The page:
Stunting growth in North Saanich

New council looking to reverse portions of a bylaw passed last term.

A public meeting on July 14, 2014 drew hundreds of people on both sides of the housing growth issue in North Saanich.

A public meeting on July 14, 2014 drew hundreds of people on both sides of the housing growth issue in North Saanich.

Murray Weisenberger says North Saanich municipal councillors are looking to eliminate portions of a bylaw that currently allows higher density development in parts of the district.

Weisenberger, a new councillor elected last November, said this council, for the most part, agrees that the bylaw (Bylaw 1352), passed last year under a very different council, was not a good one.

“I think the key issue here is that (some councillors) want to bring back the old days to some degree,” he said.

The debate on Bylaw 1352 started in February after council asked municipal staff for options to review the bylaw and put a hold on any development applications in two areas — along McTavish Road and Tsehum Harbour. Both were identified in a housing strategy report completed last term as potential areas that could accommodate more housing growth.

Weisenberger himself raised a motion to prepare a public consultation process, seek an affordable housing policy and notify the development community of potential changes and application deferral.

That motion was supported at council’s Feb. 23 committee of the whole, but it did not survive the March 2 regular meeting. It was dropped, Weisenberger said, to ask staff for more information and other options.

“Some on council revised their positions,” he said. “This is a tough issue.”

Mayor Alice Finall, who has been clear in her opposition to the bylaw, said she ran for re-election based on her desire to change it.

“My position has been clear,” she said. “To go forward, we have to go back. This is bad legislation and had a lot of community opposition.”

Finall said that was the main reason there was nearly a wholesale change of council in the last election.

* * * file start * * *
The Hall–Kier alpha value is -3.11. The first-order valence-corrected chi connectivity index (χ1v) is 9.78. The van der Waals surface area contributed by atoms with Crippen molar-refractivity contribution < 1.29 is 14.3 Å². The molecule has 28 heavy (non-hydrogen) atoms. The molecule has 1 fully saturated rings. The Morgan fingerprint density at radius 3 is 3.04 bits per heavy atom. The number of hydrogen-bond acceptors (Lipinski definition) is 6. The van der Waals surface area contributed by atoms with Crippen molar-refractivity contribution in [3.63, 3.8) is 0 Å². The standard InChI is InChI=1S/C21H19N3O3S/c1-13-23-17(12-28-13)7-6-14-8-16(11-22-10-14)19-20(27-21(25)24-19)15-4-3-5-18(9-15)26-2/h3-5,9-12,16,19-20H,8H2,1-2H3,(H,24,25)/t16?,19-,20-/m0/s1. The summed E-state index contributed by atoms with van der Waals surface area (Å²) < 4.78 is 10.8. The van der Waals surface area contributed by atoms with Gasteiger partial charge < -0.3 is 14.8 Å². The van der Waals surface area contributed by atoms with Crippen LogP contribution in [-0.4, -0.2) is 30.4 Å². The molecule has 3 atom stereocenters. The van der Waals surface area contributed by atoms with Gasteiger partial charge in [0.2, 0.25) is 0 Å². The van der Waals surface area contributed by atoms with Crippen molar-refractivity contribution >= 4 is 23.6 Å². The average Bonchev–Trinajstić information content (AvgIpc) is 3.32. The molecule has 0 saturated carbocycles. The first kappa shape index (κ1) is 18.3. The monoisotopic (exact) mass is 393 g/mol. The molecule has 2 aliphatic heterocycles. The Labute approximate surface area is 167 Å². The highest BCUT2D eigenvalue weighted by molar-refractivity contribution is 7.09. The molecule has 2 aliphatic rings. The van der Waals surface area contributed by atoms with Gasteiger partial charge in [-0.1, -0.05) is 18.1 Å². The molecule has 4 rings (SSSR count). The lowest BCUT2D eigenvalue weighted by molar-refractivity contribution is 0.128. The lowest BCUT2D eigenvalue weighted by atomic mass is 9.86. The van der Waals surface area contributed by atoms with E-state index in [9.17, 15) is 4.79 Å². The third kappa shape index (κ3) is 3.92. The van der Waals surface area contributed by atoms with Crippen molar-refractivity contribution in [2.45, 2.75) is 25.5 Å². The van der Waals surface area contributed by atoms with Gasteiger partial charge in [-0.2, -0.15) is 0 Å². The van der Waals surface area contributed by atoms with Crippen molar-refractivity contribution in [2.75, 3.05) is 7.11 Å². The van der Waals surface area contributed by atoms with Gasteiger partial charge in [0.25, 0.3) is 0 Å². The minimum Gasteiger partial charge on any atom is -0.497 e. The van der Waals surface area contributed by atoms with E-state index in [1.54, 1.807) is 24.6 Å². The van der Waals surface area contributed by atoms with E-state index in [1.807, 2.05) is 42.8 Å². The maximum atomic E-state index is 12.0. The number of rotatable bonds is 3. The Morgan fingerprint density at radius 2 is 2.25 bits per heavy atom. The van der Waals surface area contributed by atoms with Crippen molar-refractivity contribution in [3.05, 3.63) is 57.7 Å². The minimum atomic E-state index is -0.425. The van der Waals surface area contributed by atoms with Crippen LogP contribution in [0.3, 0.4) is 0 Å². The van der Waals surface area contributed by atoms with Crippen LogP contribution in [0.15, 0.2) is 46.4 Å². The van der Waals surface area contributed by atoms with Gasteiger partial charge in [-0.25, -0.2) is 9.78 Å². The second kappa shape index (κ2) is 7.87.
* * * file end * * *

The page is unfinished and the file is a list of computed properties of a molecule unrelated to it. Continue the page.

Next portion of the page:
She said district staff are being asked about the potential for a housing policy to come out of work being done by the Capital Regional District, combined with efforts by MLA Gary Holman and MP Elizabeth May on social housing options on the Saanich Peninsula.

Coun. Jack Thornburgh said, however, council cannot simply rescind Bylaw 1352.

It contains the rezoning details and legal requirements to allow the redevelopment of a portion of the Sandown property into a commercial space. It also allows for 83 acres of green space on the property to be turned over to the district.

“It seems to me there needs to be a decision on whether we want to be beholden to 1352, or massage it so it can stand,” Thornburgh said. “Most of council, however, thinks it’s flawed.”

The work toward creating Bylaw 1352 included the approval of the Canora Mews residential development. Thornburgh said  that project “gave people a chance to see really intense development.”

While he agrees the homes there did sell quickly, indicating demand, the project itself was “driven by huge development pressure.”

Both Thornburgh and Finall say one of their problems with the bylaw was the lack of public consultation before it was enacted.

Thornburgh, asked about a July 14 meeting that saw a packed Mary Winspear Centre and majority support for the bylaw, said he felt support and opposition there was almost divided.

“(The bylaw) needs to be overhauled, if not rescinded,” he said. “It needs major surgery.”

Weisenberger added he agrees that the process used by the previous council majority to put Bylaw 1352 in place was flawed. He does, however, think parts of the controversial housing strategy done by CTQ Consulting “is not all horrible and bad.”

“It did identify logical areas for growth in North Saanich.”

Finall added to make changes now will require a revision of the district’s official community plan, much like that done to get the bylaw in place. She said there should be public involvement on this potential revision as well. That, she said, will be up to council.

When council rejected Weisenberger’s motion this week, they left Bylaw 1352 in place and active. That means development applications could come in to the municipality for those identified growth areas.

Finall agreed that is the case but noted it’s obvious that the bylaw is in a state of flux.

“It is a difficult situation,” she said, “and there will be many challenges. But the message is out there that council is looking at this.”

Finall added she doesn’t expect staff to bring updated information and new options to council until later this month or into April.

Peninsula News Review

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